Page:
Talking about beaches i’d rather prefer a lonely spot under a palm tree, where i could read and enjoy a sea breeze.
The city beaches of Tel Aviv are certainly different. That means not less interesting. In the opposite, it’s not even mainly a beach to sunbathe and for swimming. The latter is officially forbidden on many stretches anyway. But it’s the place to meet people, going for a run or any other sporty activity, including playing ball sports with friends.
On a Shabbat, the Judaism day of rest, commonly known as Saturday, the public transport aren’t working and most shops, bars and restaurants are closed as well. The beaches, on the other hand, are always open. So they become the meeting points. People come with friends or family to picnic, roam in the park, listen to street musician or gathering for whatever their interest is.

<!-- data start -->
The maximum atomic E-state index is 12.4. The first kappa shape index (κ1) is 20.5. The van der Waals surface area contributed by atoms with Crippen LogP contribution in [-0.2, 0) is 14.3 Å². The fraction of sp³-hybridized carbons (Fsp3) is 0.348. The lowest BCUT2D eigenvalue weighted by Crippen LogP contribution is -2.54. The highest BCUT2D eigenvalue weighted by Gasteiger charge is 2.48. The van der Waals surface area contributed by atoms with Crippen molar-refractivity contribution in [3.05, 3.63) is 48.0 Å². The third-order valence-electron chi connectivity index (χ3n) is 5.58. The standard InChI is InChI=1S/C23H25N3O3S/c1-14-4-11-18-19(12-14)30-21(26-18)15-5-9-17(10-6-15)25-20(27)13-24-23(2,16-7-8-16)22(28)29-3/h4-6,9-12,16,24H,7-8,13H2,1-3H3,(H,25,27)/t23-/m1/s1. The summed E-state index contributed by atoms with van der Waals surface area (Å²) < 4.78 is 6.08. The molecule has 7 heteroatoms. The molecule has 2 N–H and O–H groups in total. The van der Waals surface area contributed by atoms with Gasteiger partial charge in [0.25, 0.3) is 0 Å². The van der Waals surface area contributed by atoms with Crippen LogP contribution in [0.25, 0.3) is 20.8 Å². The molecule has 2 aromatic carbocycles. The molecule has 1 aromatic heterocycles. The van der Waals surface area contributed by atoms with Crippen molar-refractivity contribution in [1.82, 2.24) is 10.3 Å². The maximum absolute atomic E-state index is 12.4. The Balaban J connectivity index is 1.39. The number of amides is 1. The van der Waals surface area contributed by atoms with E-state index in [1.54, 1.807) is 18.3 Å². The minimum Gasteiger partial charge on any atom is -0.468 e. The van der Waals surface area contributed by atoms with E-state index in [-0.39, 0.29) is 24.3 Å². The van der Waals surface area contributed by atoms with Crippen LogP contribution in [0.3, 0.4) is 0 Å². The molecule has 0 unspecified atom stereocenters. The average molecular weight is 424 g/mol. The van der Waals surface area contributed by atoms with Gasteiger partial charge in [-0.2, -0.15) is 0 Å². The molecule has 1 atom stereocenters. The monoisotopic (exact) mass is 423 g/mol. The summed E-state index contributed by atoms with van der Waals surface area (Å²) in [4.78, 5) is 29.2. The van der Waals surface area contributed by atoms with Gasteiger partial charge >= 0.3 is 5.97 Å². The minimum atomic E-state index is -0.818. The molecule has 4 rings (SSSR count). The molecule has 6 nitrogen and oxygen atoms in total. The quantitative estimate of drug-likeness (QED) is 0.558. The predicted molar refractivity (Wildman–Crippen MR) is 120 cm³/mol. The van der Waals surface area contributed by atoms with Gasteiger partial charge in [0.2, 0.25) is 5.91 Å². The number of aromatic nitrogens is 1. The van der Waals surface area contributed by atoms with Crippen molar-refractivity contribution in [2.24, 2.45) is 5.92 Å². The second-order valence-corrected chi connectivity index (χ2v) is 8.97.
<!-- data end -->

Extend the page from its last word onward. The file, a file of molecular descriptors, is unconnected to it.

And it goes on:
A group placed a huge tripod on a place, attached ropes and rings on it and started doing acrobatic performances for the spectators.
A bit further i heard drums and followed the beat sound. At least a half dozen men practicing Capoeira, the Afro-Brazilian martial art, where the participants rather dance than really fight. It looks spectacular anyway.
More peaceful sounds from a saxophonist, who’s sending the descending sun his last greetings.
It doesn’t mean the day comes to an end quickly now, but while in some places another party starts, i join a group of sunset watchers on a quite corner and look back on another beautiful day in Tel Aviv.